Marvellous Melbourne: Swanston and Collins Streets by tram
A point-of-view shot of a tram crossing Princes Bridge towards the city shows Flinders Street Station on the left of the frame, and St Paul’s Cathedral on the right. Further along Swanston Street, horse carriages can be seen travelling on the outer parts of the road while pedestrians cross the road in front of the trams. Intertitles introduce static shots of the Town Hall, St Paul’s Cathedral and Collins Street. The clip ends as the camera reaches the back of the number 18 South Melbourne tram. Summary by Poppy De Souza
Marvellous Melbourne is a compilation of a series of films that Higgins and Spencer made about aspects of everyday life in the city and premiered at Wirth’s Olympia in Melbourne on 22 November 1910. The footage, with its camera angles, static shots, dollies and steady pans across the city, illustrates the beauty and many attractions of the city of Melbourne and is an important visual record of Melbourne’s history.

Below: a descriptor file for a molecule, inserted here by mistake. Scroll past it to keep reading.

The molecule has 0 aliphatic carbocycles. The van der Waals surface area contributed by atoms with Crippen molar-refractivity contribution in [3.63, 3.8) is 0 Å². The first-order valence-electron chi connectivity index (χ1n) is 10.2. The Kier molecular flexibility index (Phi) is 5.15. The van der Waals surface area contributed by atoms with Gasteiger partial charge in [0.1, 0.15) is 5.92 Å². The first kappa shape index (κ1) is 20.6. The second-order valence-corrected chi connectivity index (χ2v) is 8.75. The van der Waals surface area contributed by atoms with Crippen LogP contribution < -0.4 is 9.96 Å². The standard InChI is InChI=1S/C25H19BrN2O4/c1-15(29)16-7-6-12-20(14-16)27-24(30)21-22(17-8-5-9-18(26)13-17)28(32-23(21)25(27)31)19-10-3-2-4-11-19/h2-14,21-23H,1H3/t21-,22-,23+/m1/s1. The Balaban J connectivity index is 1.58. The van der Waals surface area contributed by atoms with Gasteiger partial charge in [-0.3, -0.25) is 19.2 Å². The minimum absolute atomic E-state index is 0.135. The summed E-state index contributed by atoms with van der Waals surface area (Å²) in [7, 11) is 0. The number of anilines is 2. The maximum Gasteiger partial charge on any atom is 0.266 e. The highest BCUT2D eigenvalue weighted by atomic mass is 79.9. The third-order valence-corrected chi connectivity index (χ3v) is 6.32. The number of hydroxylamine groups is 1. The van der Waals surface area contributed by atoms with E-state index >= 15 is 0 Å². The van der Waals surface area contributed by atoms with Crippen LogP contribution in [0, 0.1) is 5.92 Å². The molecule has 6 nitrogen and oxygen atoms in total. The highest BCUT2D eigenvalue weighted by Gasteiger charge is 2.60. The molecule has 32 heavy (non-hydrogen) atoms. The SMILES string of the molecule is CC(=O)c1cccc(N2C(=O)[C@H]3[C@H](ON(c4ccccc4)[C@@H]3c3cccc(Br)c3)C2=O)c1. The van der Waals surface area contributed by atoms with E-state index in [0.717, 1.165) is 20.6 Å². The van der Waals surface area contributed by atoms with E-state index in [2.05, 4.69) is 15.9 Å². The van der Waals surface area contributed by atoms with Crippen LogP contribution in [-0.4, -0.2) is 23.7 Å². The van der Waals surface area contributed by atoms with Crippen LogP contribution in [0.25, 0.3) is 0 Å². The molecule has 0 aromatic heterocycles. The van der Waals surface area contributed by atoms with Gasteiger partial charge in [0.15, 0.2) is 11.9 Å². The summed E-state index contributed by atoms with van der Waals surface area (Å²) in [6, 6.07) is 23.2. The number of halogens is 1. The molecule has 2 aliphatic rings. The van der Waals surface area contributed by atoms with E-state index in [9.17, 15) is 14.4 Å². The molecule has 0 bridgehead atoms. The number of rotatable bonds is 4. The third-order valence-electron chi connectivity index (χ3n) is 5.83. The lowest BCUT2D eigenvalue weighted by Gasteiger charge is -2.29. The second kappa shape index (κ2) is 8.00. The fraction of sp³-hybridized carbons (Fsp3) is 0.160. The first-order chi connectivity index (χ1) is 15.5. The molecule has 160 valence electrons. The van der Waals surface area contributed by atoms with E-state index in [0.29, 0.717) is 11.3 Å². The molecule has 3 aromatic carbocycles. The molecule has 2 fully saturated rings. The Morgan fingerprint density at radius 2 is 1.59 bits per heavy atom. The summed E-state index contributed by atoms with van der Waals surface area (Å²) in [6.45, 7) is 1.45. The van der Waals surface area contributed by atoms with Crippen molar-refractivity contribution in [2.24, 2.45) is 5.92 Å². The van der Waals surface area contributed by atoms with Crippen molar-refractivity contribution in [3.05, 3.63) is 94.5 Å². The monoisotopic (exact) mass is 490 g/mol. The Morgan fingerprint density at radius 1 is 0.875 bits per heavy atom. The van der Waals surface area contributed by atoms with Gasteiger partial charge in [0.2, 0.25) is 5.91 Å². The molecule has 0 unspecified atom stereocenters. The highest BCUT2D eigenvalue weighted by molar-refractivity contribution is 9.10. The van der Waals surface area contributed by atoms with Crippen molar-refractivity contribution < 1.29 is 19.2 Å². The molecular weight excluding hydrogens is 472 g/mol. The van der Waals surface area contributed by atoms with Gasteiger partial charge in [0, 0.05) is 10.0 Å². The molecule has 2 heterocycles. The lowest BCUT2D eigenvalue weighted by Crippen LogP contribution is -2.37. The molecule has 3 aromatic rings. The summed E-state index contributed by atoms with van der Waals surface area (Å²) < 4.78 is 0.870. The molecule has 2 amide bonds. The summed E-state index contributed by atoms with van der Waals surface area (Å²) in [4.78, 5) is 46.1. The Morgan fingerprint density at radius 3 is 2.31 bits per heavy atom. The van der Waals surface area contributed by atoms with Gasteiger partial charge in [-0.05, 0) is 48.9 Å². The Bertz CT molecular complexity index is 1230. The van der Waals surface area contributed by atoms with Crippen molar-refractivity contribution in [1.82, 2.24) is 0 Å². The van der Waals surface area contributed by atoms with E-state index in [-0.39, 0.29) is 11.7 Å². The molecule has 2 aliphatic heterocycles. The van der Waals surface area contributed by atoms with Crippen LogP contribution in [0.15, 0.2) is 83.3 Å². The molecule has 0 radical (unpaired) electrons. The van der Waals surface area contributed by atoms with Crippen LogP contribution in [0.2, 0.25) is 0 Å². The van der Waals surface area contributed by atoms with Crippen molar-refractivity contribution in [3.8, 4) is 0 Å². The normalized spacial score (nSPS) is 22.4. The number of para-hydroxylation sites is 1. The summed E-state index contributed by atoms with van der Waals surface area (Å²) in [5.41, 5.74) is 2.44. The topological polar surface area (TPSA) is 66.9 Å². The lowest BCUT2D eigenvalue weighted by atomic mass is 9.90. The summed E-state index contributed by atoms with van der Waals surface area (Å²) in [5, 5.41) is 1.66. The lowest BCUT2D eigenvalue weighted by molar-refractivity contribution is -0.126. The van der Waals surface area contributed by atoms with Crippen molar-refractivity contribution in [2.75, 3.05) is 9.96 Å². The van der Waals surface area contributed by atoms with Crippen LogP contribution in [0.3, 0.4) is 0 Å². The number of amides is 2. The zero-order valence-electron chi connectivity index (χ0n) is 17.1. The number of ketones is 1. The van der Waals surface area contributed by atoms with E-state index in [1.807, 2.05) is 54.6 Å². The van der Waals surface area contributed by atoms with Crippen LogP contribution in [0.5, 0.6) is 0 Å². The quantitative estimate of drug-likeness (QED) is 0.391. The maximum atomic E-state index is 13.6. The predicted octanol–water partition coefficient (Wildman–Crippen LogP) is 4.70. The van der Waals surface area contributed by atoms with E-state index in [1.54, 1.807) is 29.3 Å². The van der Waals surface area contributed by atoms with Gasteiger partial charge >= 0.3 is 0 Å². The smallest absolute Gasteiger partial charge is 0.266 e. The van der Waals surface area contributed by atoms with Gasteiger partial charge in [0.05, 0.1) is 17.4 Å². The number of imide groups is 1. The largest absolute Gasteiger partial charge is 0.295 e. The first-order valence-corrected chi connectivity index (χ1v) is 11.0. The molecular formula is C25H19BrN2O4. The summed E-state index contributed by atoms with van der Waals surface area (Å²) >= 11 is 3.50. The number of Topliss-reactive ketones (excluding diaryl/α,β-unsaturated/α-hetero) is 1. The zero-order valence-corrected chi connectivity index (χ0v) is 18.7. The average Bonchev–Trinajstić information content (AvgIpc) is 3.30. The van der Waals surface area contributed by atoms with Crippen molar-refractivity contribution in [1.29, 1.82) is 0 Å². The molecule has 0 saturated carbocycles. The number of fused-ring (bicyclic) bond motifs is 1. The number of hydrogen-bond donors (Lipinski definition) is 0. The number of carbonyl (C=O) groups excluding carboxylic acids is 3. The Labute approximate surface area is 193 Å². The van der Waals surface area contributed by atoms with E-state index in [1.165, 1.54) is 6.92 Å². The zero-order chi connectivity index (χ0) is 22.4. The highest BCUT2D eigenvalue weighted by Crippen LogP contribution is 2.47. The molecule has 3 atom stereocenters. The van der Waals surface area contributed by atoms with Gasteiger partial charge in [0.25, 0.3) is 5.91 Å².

According to the National Film and Sound Archive database, this is the ‘oldest surviving complete documentary film on Melbourne’. Cozens Spencer, a Londoner, moved to Australia in 1905 and successfully exhibited films throughout the country. In 1908, Spencer formed a production unit (Spencers Pictures) with the cameraman Ernest Higgins, and made a number of short actuality films, this being one example. Spencer later went on to produce feature films, some with director Raymond Longford.
Marvellous Melbourne synopsis
This silent documentary with intertitles was compiled by producer Charles Cozens Spencer and cinematographer Ernest Higgins. It documents architecture, transport, and recreation in Melbourne in the early part of last century.
Notes by Poppy De Souza